Tuesday, December 17, 2002

The Great Journal Debate

Elsevier is closing down IDEAL the electronic access point for Academic Press, a publisher recently acquired by Elsevier. This leaves only Elsevier's Science Direct for electronic access of the Academic Press and other Elsevier journals. Given this news and today's New York Times article I feel I should comment on the great journal debate. As a member of the editorial board of Information and Computation, one of the Academic Press journals, these issues give me some angst.

The internet has, of course, a large effect on the distribution of scientific papers over the last ten years. Even more so, the consolidation of the scientific publishing companies has put a squeeze on university libraries.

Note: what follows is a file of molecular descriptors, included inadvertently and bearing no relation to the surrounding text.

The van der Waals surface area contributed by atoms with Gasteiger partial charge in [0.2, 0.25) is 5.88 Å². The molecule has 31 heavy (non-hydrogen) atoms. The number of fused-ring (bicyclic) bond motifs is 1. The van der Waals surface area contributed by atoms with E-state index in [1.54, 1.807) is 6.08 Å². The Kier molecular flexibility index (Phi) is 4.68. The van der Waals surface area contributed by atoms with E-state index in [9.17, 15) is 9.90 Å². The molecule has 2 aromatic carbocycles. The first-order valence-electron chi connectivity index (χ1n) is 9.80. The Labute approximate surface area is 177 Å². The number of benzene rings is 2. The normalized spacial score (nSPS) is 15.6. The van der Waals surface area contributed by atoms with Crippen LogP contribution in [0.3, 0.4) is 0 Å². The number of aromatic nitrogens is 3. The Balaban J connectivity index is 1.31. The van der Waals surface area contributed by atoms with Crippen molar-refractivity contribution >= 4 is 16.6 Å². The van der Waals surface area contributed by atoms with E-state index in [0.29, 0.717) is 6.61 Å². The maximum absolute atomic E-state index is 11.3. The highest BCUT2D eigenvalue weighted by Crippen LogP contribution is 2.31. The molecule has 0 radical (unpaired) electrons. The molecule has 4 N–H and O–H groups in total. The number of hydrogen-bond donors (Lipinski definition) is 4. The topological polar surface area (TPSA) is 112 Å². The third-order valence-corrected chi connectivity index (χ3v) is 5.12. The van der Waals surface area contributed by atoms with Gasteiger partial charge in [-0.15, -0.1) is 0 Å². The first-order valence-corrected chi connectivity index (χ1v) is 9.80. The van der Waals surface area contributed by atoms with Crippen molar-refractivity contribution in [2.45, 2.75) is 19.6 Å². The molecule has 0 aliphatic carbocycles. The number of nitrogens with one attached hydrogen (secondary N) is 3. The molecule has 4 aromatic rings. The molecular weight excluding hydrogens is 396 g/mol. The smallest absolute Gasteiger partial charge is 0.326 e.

Many of my colleagues have suggested that we just start up our own online journals. Running a journal is more than just getting papers refereed and sticking them on a web page. Journals have to be marketed, maintained and presented in a format that makes information easy to find. The private companies do a very good job of this. However, Elsevier's recent pricing policies are causing many libraries to drop several of their journals. Loss of access is never a good thing.

The professional societies, such as ACM, IEEE and SIAM have their own journals with their own on-line access policies that might form a reasonable median. You can also often get early versions of papers from scientist's home pages or sites like citeseer.

I have mixed emotions on the whole journal issue. Clearly status quo is not working--something will have to give. My biggest fear is that scientists will just stop submitting to journals altogether. I don't believe this is the best way to maintain knowledge for generations to come. After all, who will maintain your web page a century from now?

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